Disabled Access Tax Credit

April 17, 2009

Did you know that there is a tax credit available for small businesses that remove architectural barriers. That’s a tax CREDIT, not just a deduction, equal to half of the expenditures for eligible accommodations that are above $250.  The maximum credit is $5000.

The following is excerpted from: Center for Disabilities Issues and the Health Professions

The credit is available every year and may be used for a variety of costs such as:

  • Sign language interpreters for employees and/or customers who have hearing impairments;
  • Readers for employees and/or customers who have visual impairments;
  • Purchase of adaptive equipment or the modification of equipment;
  • Production of print materials in alternate formats (e.g., Braille, CD, audio tape, large print); and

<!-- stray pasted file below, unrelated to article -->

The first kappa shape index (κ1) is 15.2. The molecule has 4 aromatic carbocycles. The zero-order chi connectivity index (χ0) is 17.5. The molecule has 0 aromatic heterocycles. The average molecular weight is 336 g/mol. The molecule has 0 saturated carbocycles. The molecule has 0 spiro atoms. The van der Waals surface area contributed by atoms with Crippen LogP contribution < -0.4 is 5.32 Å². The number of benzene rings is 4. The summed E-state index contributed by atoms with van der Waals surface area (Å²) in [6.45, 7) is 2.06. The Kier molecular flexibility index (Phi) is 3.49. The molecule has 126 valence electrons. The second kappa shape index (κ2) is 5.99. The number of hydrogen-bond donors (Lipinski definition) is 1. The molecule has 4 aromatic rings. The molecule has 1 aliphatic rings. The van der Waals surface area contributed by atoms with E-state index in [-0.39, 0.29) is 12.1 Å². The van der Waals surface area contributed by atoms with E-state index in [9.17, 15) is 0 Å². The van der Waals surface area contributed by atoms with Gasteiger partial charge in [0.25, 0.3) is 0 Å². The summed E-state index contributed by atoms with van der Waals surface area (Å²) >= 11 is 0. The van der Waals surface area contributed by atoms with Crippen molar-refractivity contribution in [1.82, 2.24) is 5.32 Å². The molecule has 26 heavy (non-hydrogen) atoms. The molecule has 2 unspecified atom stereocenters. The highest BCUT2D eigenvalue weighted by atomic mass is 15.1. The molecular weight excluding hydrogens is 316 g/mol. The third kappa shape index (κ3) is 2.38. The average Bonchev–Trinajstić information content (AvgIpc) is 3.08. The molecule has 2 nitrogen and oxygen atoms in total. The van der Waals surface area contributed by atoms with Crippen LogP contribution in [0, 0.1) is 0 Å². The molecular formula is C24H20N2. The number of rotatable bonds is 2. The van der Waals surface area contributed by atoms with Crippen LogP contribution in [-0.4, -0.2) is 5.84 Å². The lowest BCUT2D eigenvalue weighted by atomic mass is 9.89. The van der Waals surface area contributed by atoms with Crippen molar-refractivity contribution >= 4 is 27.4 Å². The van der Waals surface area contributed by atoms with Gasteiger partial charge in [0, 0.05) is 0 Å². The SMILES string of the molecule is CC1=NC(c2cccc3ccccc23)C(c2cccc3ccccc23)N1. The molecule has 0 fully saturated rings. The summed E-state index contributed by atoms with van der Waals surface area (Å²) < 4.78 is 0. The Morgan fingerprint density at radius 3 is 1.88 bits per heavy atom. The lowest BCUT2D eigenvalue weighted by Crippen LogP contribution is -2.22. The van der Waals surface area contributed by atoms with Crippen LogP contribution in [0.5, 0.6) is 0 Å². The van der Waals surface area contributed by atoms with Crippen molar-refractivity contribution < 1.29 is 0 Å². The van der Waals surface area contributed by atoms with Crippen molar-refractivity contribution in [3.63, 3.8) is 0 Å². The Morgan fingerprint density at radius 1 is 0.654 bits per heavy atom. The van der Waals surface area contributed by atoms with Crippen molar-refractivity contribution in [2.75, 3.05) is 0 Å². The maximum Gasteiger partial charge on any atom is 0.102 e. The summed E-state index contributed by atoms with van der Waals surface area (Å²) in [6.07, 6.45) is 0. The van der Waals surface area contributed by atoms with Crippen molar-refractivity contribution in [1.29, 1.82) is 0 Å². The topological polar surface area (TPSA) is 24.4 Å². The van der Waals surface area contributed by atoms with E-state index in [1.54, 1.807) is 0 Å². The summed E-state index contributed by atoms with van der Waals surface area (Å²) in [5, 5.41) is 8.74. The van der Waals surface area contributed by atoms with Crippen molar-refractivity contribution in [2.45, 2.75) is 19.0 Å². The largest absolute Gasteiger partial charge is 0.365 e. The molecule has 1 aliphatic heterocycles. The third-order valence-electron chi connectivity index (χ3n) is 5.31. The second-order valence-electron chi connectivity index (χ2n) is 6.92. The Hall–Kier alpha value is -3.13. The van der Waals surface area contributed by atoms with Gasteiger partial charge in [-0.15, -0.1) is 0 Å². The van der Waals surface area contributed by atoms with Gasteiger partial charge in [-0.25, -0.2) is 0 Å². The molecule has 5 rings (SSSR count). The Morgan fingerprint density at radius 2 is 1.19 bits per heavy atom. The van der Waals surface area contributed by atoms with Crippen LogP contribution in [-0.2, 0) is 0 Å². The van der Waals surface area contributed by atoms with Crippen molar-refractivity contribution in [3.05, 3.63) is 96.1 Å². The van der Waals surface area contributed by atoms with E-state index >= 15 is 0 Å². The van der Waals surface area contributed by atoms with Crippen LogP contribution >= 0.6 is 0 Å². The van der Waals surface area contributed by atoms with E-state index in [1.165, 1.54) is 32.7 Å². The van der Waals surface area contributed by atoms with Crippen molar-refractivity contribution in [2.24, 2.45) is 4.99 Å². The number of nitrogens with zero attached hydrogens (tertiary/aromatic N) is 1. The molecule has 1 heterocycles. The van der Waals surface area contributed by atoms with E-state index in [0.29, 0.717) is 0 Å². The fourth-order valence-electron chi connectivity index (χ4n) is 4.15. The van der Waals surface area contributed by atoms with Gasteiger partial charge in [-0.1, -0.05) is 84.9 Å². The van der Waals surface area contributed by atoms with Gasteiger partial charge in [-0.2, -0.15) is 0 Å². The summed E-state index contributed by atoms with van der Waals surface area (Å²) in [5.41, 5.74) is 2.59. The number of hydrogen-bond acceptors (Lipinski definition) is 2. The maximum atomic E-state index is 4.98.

• Removal of barriers, in buildings and transportation, that prevents a business from being accessible to, or usable by, people with disabilities.

“Most importantly for the purpose of the practitioner, Code Section 44 requires that eligible access expenditures must be reasonable and necessary to comply with the ADA requirements.”

My focus is on the removal of barriers.  For instance, a lawyer could use this tax credit, to build a ramp to the front entry and an accessible toilet room in an existing office space.  But the bigger issue is providing service to individuals with hearing or vision impairments.

A recent Freakonomics article “The Price of Disability Law“, concluded that the added cost of hiring a sign-language interpreter for a patient with a hearing impairment was a disincentive for a doctor to provide services for people with disabilities.  The article also references a lawsuit where a Dr. was ordered to pay $400,000.00 to a deaf patient. The doctor was probably not aware of the tax incentive that could have gone a long way to covering his expenses related to serving this particular patient.

Thanks to www.jenxer.com for reminding me of this tax credit.


The Convention – Fiction

December 31, 2008

I am a bit over six foot tall, bipedal, and sighted. These aspects I had always taken for granted.